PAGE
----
Celebrating Dr. Aletta Jacobs
On the 11th of February, we celebrate the International Day of Women and Girls in Science and who better to write about than Dr. Aletta Jacobs, the first woman who became a doctor in the Netherlands.
Aletta Jacobs was born on the 9th of February, 1854 in the village of Sappemeer in the province of Groningen. In a time where girls were not allowed to continue towards higher education, Aletta pushed boundaries when she continued her education after primary school. When Aletta was in school, girls were not allowed to continue their studies after primary school. At first, she enrolled in a ladies’ school to learn how to behave properly in front of theirs husbands and perform household chores. Following her desire to follow in her father’s footsteps and become a doctor, she quit attending the ladies’ school and focused on the path to become a doctor.
As this was unprecedented at the time, she was not allowed to attend secondary schools and had to fight to receive permission to attend the local Rijks Hoogere Burgerschool. Upon completing her studies, she wrote to the local minister to argue her case on why she should be allowed to study medicine. Her relentlessness persevered and she managed to enroll at the University of Groningen to study medicine at 1871. Within the turn of the decade, Aletta had passed her medical exams and obtained her doctorate in 1879. She was not the only peerless woman in her family as her sisters (Frederika and Charlotte) followed suit and became pioneers in their own respective fields of pharmacy and mathematics.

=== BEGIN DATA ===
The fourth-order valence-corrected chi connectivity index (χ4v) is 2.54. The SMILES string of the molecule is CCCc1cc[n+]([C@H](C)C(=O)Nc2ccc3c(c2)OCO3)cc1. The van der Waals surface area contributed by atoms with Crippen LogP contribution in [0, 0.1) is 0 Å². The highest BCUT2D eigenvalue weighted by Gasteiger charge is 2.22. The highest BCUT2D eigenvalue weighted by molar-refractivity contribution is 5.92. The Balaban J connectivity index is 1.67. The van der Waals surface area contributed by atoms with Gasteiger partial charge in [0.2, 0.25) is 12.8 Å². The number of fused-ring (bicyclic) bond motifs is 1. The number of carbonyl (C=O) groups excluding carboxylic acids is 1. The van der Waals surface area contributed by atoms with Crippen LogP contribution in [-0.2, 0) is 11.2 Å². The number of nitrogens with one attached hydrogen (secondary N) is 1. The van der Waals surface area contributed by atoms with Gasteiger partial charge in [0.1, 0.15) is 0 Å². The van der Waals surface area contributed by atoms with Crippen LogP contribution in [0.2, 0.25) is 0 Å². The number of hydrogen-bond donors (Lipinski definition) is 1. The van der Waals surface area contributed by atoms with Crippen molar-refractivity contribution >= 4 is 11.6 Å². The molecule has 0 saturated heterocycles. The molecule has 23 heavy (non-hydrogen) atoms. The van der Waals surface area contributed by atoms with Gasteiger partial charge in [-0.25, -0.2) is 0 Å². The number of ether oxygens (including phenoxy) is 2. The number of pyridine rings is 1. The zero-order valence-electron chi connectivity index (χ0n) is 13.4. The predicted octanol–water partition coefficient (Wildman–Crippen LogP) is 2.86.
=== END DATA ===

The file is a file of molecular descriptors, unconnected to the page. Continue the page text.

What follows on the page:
While Aletta was not the first woman to enroll in a university in the Netherlands (the honour goes to Anna Maria van Schurman), she was the first to graduate from one.
Her success was temporarily short-lived as no hospital wanted to employ a female doctor. Rather than giving up, Aletta travelled to England to continue her work before coming back to the Netherlands to set up her own practice in Amsterdam. During her time in Amsterdam, she dedicated her time to empower women to take care of their health by providing for example free consultations to the working class.
Outside of her work in healthcare practice, she was a champion for women’s rights in the Netherlands, paving the way for women to vote in 1919. As we move forward, one must recognise the sacrifices that were made in the past to be able to reach this point in history. Everybody can learn from Aletta’s pioneering spirit to break down barriers and persevere through tough times.